Ryokans (traditional Japanese inns) offer the best in food, service, and traditional atmosphere. These unique Japanese-style inns allow guests to appreciate the traditional culture of Japan and follow the same traditions that have been practiced for hundreds of years. Some of the earliest ryokans were located on the Tokkaido Highway, which connected the military capital in Tokyo and the Imperial Palace in Kyoto. It was a very busy highway as daimyos (feudal lords), samurai, traders, and others made their way between these two cities. Ryokans began to appear along this and other highways beginning early in the 17th century to welcome the weary travelers who needed rest before continuing on their long journey.
Upon your arrival at a ryokan you will be provided with a Yukata (cotton kimonos) for use in your room and around the ryokan. It is even acceptable to wear these outside of the ryokan at some locations. Slippers are also provided for guests when entering the ryokan, as wearing shoes inside of a ryokan is disrespectful. Guests walk around the ryokan in slippers, but remove them upon entering any room with tatami mats. Occasionally there are even bathroom slippers to be worn only in the bathroom.
During the day, guest rooms serve as the living room where you may enjoy chatting over tea and a Japanese sweet (both of which you will normally find in your room), or just relaxing in your yukata. Some ryokans have legless chairs that allow comfortable seating. A pair of regular chairs and a small table are typically found in your room as well. At bedtime, your guest room undergoes a transformation into a bedroom. Your warm and comfortable futon mattress is spread out on the tatami floor by a maid.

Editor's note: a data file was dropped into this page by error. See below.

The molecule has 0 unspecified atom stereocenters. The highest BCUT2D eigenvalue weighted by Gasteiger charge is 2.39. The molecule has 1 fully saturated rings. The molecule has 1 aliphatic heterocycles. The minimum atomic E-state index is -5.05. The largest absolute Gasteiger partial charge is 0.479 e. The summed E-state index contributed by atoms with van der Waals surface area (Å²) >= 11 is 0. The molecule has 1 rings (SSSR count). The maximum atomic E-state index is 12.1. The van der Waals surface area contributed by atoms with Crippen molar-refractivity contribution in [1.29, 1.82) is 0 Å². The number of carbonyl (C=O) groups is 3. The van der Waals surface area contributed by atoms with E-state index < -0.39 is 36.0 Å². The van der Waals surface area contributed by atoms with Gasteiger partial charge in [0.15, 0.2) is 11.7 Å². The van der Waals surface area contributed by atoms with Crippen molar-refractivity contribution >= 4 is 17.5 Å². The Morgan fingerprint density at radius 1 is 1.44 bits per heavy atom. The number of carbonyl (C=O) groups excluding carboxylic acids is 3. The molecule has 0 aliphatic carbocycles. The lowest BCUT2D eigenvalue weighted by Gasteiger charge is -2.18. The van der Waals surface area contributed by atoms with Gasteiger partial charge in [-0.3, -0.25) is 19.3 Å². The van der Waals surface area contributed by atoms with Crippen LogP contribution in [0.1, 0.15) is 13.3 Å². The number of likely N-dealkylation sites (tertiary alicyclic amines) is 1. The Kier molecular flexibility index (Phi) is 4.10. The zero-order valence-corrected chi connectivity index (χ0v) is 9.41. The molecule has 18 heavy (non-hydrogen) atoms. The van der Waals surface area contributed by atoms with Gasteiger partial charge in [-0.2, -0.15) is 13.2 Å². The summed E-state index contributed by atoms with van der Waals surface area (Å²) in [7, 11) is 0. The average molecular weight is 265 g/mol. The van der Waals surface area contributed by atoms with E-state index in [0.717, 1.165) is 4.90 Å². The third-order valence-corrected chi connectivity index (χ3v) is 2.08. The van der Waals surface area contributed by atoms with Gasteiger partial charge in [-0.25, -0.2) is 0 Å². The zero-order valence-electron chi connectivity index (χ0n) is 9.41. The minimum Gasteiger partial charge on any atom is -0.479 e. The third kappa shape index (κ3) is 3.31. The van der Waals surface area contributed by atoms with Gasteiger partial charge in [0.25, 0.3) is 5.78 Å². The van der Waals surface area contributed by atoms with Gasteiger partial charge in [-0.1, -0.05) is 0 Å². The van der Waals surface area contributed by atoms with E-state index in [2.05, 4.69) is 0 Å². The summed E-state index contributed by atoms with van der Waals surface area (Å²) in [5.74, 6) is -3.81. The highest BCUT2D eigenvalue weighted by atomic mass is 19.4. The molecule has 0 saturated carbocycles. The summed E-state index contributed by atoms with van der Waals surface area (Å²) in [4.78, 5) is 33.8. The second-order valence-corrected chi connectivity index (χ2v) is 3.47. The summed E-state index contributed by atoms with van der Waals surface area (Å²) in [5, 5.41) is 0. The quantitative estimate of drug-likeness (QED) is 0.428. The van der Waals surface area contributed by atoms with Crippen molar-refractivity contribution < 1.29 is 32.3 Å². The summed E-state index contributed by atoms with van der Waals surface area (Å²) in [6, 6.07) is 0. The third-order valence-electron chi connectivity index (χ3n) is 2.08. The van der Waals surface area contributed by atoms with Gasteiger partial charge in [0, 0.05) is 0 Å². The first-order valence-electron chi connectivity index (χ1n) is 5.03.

Traditional Japanese food, featured at ryokans, has a well-earned reputation for being healthy, delicious, and served with a wonderful presentation. During your ryokan visit, your palate – as well as your senses – are in for a treat. Meals of local specialties are set according to the season and are served “Kaiseki” style, which means there are many dishes with smaller portions instead of one main entree. Rice and miso soup will, of course, accompany the meal, and you can always expect green tea to be served. Something important to remember is to not leave your chopsticks inside of your rice bowl since this is taboo!
Most, if not all, ryokans house beautiful baths or onsens in place of private showers. Most are separated into a men’s and women’s bath, and some have private or family baths. Remove your slippers upon entering the bath area. Then you will remove all clothing and enter the shower area. Everyone is required to shower before entering the bath. There will be wooden stools to sit on while you shower off, and typically there is provided soap and shampoo. After showering off you may enter the bath. It’s important to remember that these are traditional baths made for relaxation and healing, so talking loudly and splashing are strictly prohibited.
Many people are aware that it is taboo to have a tattoo when using the baths/onsens. Having a tattoo is not common in Japan, so it is confusing and may be offensive to the Japanese if a foreigner enters the bath with a tattoo. With the high amount of tourists that visit Japan nowadays, it is becoming more and more common to see tattoos, so some baths/onsens may allow people with small tattoos to enter. However, it is always best to cover up your tattoos and to ask if you may still use the bath/onsen.
Onsens are known for their healing properties, and can be enjoyed in many settings such as among a beautiful garden, on the rooftop of a hotel, or in a cozy room inside of a ryokan. The hotel mineral water is said to heal ailments, refresh the fatigued, and rejuvenate the mind, so be sure to soak up the joys of an onsen during your visit to Japan!